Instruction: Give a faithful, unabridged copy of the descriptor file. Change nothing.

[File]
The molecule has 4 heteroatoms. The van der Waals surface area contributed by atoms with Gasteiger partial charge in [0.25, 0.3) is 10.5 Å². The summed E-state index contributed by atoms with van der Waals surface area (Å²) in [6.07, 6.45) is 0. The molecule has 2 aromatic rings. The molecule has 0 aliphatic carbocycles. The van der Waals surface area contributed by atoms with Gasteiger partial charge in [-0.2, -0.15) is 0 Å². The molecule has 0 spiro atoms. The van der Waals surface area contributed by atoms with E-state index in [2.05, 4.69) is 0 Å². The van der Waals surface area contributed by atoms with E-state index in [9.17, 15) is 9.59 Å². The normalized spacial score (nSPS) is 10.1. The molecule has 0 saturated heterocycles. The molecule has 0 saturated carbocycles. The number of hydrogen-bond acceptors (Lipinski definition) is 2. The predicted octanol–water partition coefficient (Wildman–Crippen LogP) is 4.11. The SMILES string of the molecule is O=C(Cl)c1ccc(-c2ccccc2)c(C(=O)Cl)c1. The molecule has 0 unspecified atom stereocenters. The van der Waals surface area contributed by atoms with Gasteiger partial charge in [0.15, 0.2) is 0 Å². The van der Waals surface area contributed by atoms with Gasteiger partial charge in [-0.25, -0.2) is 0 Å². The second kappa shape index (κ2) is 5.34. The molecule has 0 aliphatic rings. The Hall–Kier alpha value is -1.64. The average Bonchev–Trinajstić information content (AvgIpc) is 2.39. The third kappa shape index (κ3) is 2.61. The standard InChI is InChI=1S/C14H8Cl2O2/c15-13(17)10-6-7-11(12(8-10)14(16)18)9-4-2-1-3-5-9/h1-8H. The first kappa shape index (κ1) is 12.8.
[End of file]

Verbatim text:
The molecule has 4 heteroatoms. The van der Waals surface area contributed by atoms with Gasteiger partial charge in [0.25, 0.3) is 10.5 Å². The summed E-state index contributed by atoms with van der Waals surface area (Å²) in [6.07, 6.45) is 0. The molecule has 2 aromatic rings. The molecule has 0 aliphatic carbocycles. The van der Waals surface area contributed by atoms with Gasteiger partial charge in [-0.2, -0.15) is 0 Å². The molecule has 0 spiro atoms. The van der Waals surface area contributed by atoms with E-state index in [2.05, 4.69) is 0 Å². The van der Waals surface area contributed by atoms with E-state index in [9.17, 15) is 9.59 Å². The normalized spacial score (nSPS) is 10.1. The molecule has 0 saturated heterocycles. The molecule has 0 saturated carbocycles. The number of hydrogen-bond acceptors (Lipinski definition) is 2. The predicted octanol–water partition coefficient (Wildman–Crippen LogP) is 4.11. The SMILES string of the molecule is O=C(Cl)c1ccc(-c2ccccc2)c(C(=O)Cl)c1. The molecule has 0 unspecified atom stereocenters. The van der Waals surface area contributed by atoms with Gasteiger partial charge in [0.15, 0.2) is 0 Å². The van der Waals surface area contributed by atoms with Gasteiger partial charge in [-0.25, -0.2) is 0 Å². The second kappa shape index (κ2) is 5.34. The molecule has 0 aliphatic rings. The Hall–Kier alpha value is -1.64. The average Bonchev–Trinajstić information content (AvgIpc) is 2.39. The third kappa shape index (κ3) is 2.61. The standard InChI is InChI=1S/C14H8Cl2O2/c15-13(17)10-6-7-11(12(8-10)14(16)18)9-4-2-1-3-5-9/h1-8H. The first kappa shape index (κ1) is 12.8.